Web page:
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Bill Shorten lashes NSW and Queensland flood claim frauds as ‘scumbags’

The 27,000 ‘scumbags’ investigators have set their sights on as flood victims are rocked by ‘despicable’ false claims

  • More than 27,000 flood disaster payment claims deemed as suspicious
  • Government  Services minister Bill Shorten labels fraudsters as ‘scumbags’
  • Over the past year 916 investigations of claims have led to 57 prosecutions
  • Investigations of suspected fraud delaying payments to those in genuine need

A furious government minister has lashed out at the ‘scumbags’ putting in dodgy claims for flood disaster payments.

There have been more than 27,000 suspicious claims made for relief funds intended for victims of this year’s floods in NSW and Queensland.

Authorities have launched more than 793 investigations into alleged fake claims for disaster relief since February up until the end of July.

The northern NSW city of Lismore was one of the regions affected by flooding in July but unfortunately the fraudsters are looking to cash in on disaster relief payments intended for real victims

Government Services Minister Bill Shorten vowed that fraudsters would be caught.

‘It’s despicable conduct and the people doing it are scumbags,’ Mr Shorten said.

‘The high number of claims that have been triggered as potentially fraudulent is alarming.

‘Services Australia are working around the clock to investigate these claims, and people who defraud taxpayers will be caught and face charges.’

The one-off $1000 payment made to flood victims in NSW and Queensland after the February floods has proved particularly tempting for fraudsters.

Government Services Minister Bill Shorten has labelled those fraudulently claiming flood disaster payments as 'scumbags

Government Services Minister Bill Shorten has labelled those fraudulently claiming flood disaster payments as ‘scumbags

Roughly $10.5million has been withheld from the suspected 27,770 fraudulent claims over the floods in February and July.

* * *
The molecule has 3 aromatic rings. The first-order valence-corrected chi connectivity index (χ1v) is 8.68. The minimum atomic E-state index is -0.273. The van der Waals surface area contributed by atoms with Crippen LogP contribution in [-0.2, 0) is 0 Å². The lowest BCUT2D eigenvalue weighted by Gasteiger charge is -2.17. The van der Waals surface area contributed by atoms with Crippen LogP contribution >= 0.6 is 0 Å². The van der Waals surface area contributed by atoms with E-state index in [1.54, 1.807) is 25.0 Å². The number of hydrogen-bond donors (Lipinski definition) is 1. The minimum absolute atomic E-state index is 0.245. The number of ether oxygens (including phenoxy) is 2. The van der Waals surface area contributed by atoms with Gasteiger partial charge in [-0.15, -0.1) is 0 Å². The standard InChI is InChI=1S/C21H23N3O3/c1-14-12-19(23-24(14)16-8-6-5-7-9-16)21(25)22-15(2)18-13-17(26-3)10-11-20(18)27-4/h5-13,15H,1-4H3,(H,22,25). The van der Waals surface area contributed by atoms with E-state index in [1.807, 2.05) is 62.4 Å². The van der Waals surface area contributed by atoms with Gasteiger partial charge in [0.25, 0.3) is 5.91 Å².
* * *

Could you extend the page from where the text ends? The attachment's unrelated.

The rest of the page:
In July alone $7million was kept out of the hands of potential fraudsters. 

There have been more than 916 investigations into alleged fraud of natural disaster relief programs in the past year with 57 referred for prosecution, the Sydney Morning Herald reports.

Over 27,000 disaster relief claims from NSW and Queensland floods this year have been flagged as suspicious

Over 27,000 disaster relief claims from NSW and Queensland floods this year have been flagged as suspicious

Convicted cases include a NSW woman who used 42 stolen identities and 31 invented identities to claim payments for the NSW bushfires in September 2019 to the Victorian bushfires at the end of that year.

The woman put her ill-gotten gains into 42 bank accounts at nine banks before being caught.

She was sentenced to 26 months’ jail and had to back $86,674.

Another NSW woman was sentenced to four months’ jail for giving a fake address and supplying false images of supposed bushfire damage in September 2019.

A woman who used stolen identity payments to claim four payments for the same fires in 2019 was sentenced to 14 months’ jail and had to pay back  $20,342.

Services Australia has received 3.5 million disaster relief claims from NSW and Queensland floods this year

Services Australia has received 3.5 million disaster relief claims from NSW and Queensland floods this year

Services Australia received 3.5 million disaster relief claims relating to this year’s floods in NSW and Queensland.

The total damage bill for the February floods alone has been put at around $4.3 billion. 

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Read more at DailyMail.co.uk